Chairman Pip's Railway Thoughts

And the beat goes on…

Posted in Business, Europe, Great Britain, High Speed, Politics, Rolling stock by Chairman Pip on 24 January 2011

The Eurostar/Siemens/Alstom conflagration has reared its head again, as accusations are levelled of pressure by the French government on the Intergovernmental Commission to stop the proposed changes to the safety regulations regarding distributed traction. The All-Party Parliamentary Group on Railways, a group of British parliamentarians from all parties and both chambers, has written to the IGC to voice its concern over the delays :

(We) would be disappointed to see Britain deprived of these rail services due to administrative delays. It is very important for open access and competition reasons in the passenger market that the issue of getting safety approval for the trains through the tunnel is undertaken dispassionately and objectively.
Lord Berkeley, All-Party Parliamentary Rail Group

Deutsche Bahn had planned to start its proposed Frankfurt and Amsterdam services from the December 2013 timetable change, something that looks increasingly likely to slip into 2014 if the row is prolonged further. Not only is there pressure on the IGC to not change the safety rules, but there is now also threats from Alstom of compensation claims if the tender process for the Eurostar order is not re-opened:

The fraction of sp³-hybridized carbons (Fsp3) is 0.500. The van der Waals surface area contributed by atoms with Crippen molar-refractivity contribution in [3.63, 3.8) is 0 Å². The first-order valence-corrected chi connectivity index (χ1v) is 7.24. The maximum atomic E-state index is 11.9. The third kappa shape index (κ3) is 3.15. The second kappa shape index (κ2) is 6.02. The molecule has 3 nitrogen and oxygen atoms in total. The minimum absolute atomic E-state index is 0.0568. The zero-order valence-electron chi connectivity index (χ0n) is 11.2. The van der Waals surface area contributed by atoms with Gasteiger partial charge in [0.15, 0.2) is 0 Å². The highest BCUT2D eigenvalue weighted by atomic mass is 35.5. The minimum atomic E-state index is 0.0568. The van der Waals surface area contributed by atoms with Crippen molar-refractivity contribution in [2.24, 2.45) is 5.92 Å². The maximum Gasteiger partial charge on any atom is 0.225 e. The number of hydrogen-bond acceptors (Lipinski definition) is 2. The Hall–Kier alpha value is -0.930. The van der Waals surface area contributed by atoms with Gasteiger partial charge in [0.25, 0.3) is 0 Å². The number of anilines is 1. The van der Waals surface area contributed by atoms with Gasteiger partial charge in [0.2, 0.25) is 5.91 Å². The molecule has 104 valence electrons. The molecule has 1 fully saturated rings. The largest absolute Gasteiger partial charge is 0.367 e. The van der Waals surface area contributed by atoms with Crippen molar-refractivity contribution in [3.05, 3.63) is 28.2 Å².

Faute d’un nouvel appel d’offres, nous demanderions des indemnités substantielles. Nous persistons à demander l’annulation de cette procédure abracadabrantesque où l’on cherche à adapter des règles de sécurité à un équipement préalablement choisi.
Patrick Kron, CEO Alstom

I don’t know about you, but this seems tantamount to blackmail on Alstom’s part. Neither they, nor the French government, should be allowed to get away with this. The British Government should say to their representatives on the IGC “choose what you think is right and we will support you”. David Cameron and Angela Merkel should take Sarkozy aside and in no uncertain terms tell him, on this issue, to fuck off. And Eurostar and Siemens should say to Alstom “do your worst, as we are confident in both the tender process and the product”. In today’s newspaper there was a story about the French trying to foster an Anglo-Franco-German defence alliance. Bringing Britain and Germany together, especially given that they are natural and historic allies, would seem to be a good thing to do on this issue.

“Channel tunnel row threatens to derail high-speed London-Frankfurt link”
“Contrat Eurostar: Alstom menace de demander des “indemnités substantielles””


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